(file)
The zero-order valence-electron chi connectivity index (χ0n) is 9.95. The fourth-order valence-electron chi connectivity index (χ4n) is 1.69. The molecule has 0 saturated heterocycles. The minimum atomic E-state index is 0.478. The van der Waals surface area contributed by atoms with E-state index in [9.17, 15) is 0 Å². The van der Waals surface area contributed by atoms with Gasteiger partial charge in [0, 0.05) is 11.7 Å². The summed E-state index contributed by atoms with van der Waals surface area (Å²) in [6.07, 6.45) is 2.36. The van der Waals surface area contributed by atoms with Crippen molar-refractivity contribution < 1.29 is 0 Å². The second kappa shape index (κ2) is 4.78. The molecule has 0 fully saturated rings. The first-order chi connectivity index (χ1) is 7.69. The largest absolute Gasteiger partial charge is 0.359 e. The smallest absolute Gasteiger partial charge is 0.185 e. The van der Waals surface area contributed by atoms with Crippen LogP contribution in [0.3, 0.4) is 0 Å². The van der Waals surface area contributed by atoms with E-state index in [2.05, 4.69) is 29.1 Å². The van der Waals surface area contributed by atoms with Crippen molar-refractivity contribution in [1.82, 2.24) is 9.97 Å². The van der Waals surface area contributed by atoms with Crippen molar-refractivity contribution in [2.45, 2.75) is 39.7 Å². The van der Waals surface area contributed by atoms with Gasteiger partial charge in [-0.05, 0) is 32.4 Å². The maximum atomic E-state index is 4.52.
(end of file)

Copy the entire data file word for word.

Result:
The zero-order valence-electron chi connectivity index (χ0n) is 9.95. The fourth-order valence-electron chi connectivity index (χ4n) is 1.69. The molecule has 0 saturated heterocycles. The minimum atomic E-state index is 0.478. The van der Waals surface area contributed by atoms with E-state index in [9.17, 15) is 0 Å². The van der Waals surface area contributed by atoms with Gasteiger partial charge in [0, 0.05) is 11.7 Å². The summed E-state index contributed by atoms with van der Waals surface area (Å²) in [6.07, 6.45) is 2.36. The van der Waals surface area contributed by atoms with Crippen molar-refractivity contribution < 1.29 is 0 Å². The second kappa shape index (κ2) is 4.78. The molecule has 0 fully saturated rings. The first-order chi connectivity index (χ1) is 7.69. The largest absolute Gasteiger partial charge is 0.359 e. The smallest absolute Gasteiger partial charge is 0.185 e. The van der Waals surface area contributed by atoms with Crippen LogP contribution in [0.3, 0.4) is 0 Å². The van der Waals surface area contributed by atoms with E-state index in [2.05, 4.69) is 29.1 Å². The van der Waals surface area contributed by atoms with Crippen molar-refractivity contribution in [1.82, 2.24) is 9.97 Å². The van der Waals surface area contributed by atoms with Crippen molar-refractivity contribution in [2.45, 2.75) is 39.7 Å². The van der Waals surface area contributed by atoms with Gasteiger partial charge in [-0.05, 0) is 32.4 Å². The maximum atomic E-state index is 4.52.